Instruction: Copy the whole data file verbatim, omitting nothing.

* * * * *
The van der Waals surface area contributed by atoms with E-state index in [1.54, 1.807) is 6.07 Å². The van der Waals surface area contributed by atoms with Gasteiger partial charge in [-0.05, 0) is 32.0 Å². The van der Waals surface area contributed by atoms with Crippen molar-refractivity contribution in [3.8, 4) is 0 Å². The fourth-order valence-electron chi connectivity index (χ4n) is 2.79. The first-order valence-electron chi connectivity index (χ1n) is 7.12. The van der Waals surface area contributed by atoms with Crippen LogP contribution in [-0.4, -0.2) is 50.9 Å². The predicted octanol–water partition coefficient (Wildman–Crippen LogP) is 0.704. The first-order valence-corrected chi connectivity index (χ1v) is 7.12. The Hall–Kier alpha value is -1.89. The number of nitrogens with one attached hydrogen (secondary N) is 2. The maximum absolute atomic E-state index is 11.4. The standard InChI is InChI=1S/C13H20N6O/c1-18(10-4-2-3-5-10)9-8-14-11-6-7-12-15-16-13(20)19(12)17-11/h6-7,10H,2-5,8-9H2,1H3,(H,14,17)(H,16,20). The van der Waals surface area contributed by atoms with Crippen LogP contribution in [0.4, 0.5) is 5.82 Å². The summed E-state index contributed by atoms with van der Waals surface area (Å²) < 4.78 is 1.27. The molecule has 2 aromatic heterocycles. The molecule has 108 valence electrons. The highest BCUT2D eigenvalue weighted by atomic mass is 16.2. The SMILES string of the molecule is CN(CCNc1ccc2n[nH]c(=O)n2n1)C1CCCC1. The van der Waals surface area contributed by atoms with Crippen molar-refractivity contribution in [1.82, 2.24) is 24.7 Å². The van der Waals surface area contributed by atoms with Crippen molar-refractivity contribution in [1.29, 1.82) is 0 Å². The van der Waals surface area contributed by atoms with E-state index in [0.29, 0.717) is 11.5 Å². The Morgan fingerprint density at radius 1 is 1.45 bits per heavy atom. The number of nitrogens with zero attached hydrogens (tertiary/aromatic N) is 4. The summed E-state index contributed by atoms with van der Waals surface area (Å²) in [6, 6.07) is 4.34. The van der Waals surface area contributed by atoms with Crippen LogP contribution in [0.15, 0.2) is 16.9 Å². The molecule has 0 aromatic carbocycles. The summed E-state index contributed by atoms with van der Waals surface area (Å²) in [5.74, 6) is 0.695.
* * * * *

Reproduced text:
The van der Waals surface area contributed by atoms with E-state index in [1.54, 1.807) is 6.07 Å². The van der Waals surface area contributed by atoms with Gasteiger partial charge in [-0.05, 0) is 32.0 Å². The van der Waals surface area contributed by atoms with Crippen molar-refractivity contribution in [3.8, 4) is 0 Å². The fourth-order valence-electron chi connectivity index (χ4n) is 2.79. The first-order valence-electron chi connectivity index (χ1n) is 7.12. The van der Waals surface area contributed by atoms with Crippen LogP contribution in [-0.4, -0.2) is 50.9 Å². The predicted octanol–water partition coefficient (Wildman–Crippen LogP) is 0.704. The first-order valence-corrected chi connectivity index (χ1v) is 7.12. The Hall–Kier alpha value is -1.89. The number of nitrogens with one attached hydrogen (secondary N) is 2. The maximum absolute atomic E-state index is 11.4. The standard InChI is InChI=1S/C13H20N6O/c1-18(10-4-2-3-5-10)9-8-14-11-6-7-12-15-16-13(20)19(12)17-11/h6-7,10H,2-5,8-9H2,1H3,(H,14,17)(H,16,20). The van der Waals surface area contributed by atoms with Crippen LogP contribution in [0.4, 0.5) is 5.82 Å². The summed E-state index contributed by atoms with van der Waals surface area (Å²) < 4.78 is 1.27. The molecule has 2 aromatic heterocycles. The molecule has 108 valence electrons. The highest BCUT2D eigenvalue weighted by atomic mass is 16.2. The SMILES string of the molecule is CN(CCNc1ccc2n[nH]c(=O)n2n1)C1CCCC1. The van der Waals surface area contributed by atoms with Crippen molar-refractivity contribution in [1.82, 2.24) is 24.7 Å². The van der Waals surface area contributed by atoms with Crippen molar-refractivity contribution in [1.29, 1.82) is 0 Å². The van der Waals surface area contributed by atoms with E-state index in [0.29, 0.717) is 11.5 Å². The Morgan fingerprint density at radius 1 is 1.45 bits per heavy atom. The number of nitrogens with zero attached hydrogens (tertiary/aromatic N) is 4. The summed E-state index contributed by atoms with van der Waals surface area (Å²) in [6, 6.07) is 4.34. The van der Waals surface area contributed by atoms with Crippen LogP contribution in [0.15, 0.2) is 16.9 Å². The molecule has 0 aromatic carbocycles. The summed E-state index contributed by atoms with van der Waals surface area (Å²) in [5.74, 6) is 0.695.